• James Eric Fristad

Just Get On That Train, Eric

Simple, of course. I had already bought e-tickets for the trip from Orvieto to Sestri Levante, up the coast, some weeks ago. Simple online, reasonable, fairly economical. It would require three trains (two transfers), arranged with a decent amount of layover "padding" between, in the event one of the trains was a bit late.


Except that it (the first it) was even later. The station loudspeakers routinely do broadcast such recorded messages to tell you of these surprises, suggesting to me that such happenings are not as rare as I'd supposed. Apparently there was a "track obstruction" out there, somewhere, that prevented our Number 510 from getting through. They didn't actually say there was a seriously ailing or dead engine yonder on the rails; but my imagination supplied such a scenario anyway. At any rate our train did manage to come in to work that morning, about 40 minutes after its start time, and carted us away: me to Florence (Firenze S.M.N.), my first change of rail line.

Whose second (for me) train had just left that binnario. Drivers of Italian trains seem rarely to arrive promptly at the next station, but are renowned for leaving punctually. Rats.


There were of course many alternative trains going from Florence westward to Pisa (a main rail-freeway of sorts), and so I trundled onboard the next one and took a seat. Now, had I taken the treno that left about 15 minutes earlier, which was less a milk-run type of scheme than the one I had got onto, the trip would have been a lot quicker. And I would not have pulled into the Pisa Centrale Stazione just as my reserved train left the adjacent platform bound for Sestri Levante. Dang, this is getting old.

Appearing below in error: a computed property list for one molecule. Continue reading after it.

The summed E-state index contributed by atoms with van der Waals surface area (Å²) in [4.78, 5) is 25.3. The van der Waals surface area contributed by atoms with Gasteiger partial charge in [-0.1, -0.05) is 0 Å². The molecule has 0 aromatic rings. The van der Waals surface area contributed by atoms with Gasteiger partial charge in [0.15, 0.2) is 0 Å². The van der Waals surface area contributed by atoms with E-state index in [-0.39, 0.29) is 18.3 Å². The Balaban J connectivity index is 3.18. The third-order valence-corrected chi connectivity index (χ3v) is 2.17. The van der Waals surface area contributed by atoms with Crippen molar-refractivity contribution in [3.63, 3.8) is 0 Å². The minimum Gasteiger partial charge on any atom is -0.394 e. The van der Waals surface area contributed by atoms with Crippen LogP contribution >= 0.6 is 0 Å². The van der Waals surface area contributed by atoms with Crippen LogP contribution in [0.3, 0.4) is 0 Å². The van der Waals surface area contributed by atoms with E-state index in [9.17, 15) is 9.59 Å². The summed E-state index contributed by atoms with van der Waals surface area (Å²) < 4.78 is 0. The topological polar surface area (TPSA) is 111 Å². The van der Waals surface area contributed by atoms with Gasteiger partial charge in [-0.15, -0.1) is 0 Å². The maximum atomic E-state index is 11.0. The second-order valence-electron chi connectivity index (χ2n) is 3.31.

It isn't rocket-science, quite, finding the next train to where you want to go. Posted along the platforms on stanchions between tracks 3 and 4, say, are eye-level plexiglass encased signs with every rail departure and arrival you can imagine. So you first make sure you're looking at the correct side. It's always PARTENZE for me, since by definition at such times I only hope to get outta there. You run your visual (or maybe actual) pinkie down the hour-sections, identified by blue lettering, to narrow down the field of research; you make a mental note of the current time and begin squinting in earnest at maybe 6-point type which gives you the actual stations served by that particular Rail Italia line. It helps to have some barest notion of the location of major cities.


I mentioned "actual stations served," above. If the place ain't writ down, that train don't stop there. Mine would be a kind of semi-express run: so it was curious to find myself careering along the tracks northwest up the Ligurian Coast without stopping, as I had often done before, at those wonderful, colorful, tourists-packed villages. After La Spezia I watched idly out the window as the train quickly rumbled along ... "Gee, I remember from years ago there's an sunny stretch of straight track just like this one we're passing through, with a sea-wall on the Mediterranean side, like this one, except-except-except we always stop there ... Wait, that picturesque village fading into the distance, superglued to the face of that cliff, really looks just like Corniglia."


It was Corniglia. Then beautiful, postcard Vernazza flashed past, like the shutter of an old-timey camera: CLICK.


So I did alight (preposterous term for getting off a train, but there you are) from my Carrozza in this present city, Sestri Levante, about an hour after I'd assured my host that I would check in. As I began to apologize, he just kind of smiled and did a subtle Italian eye-roll, and I knew it was all good.

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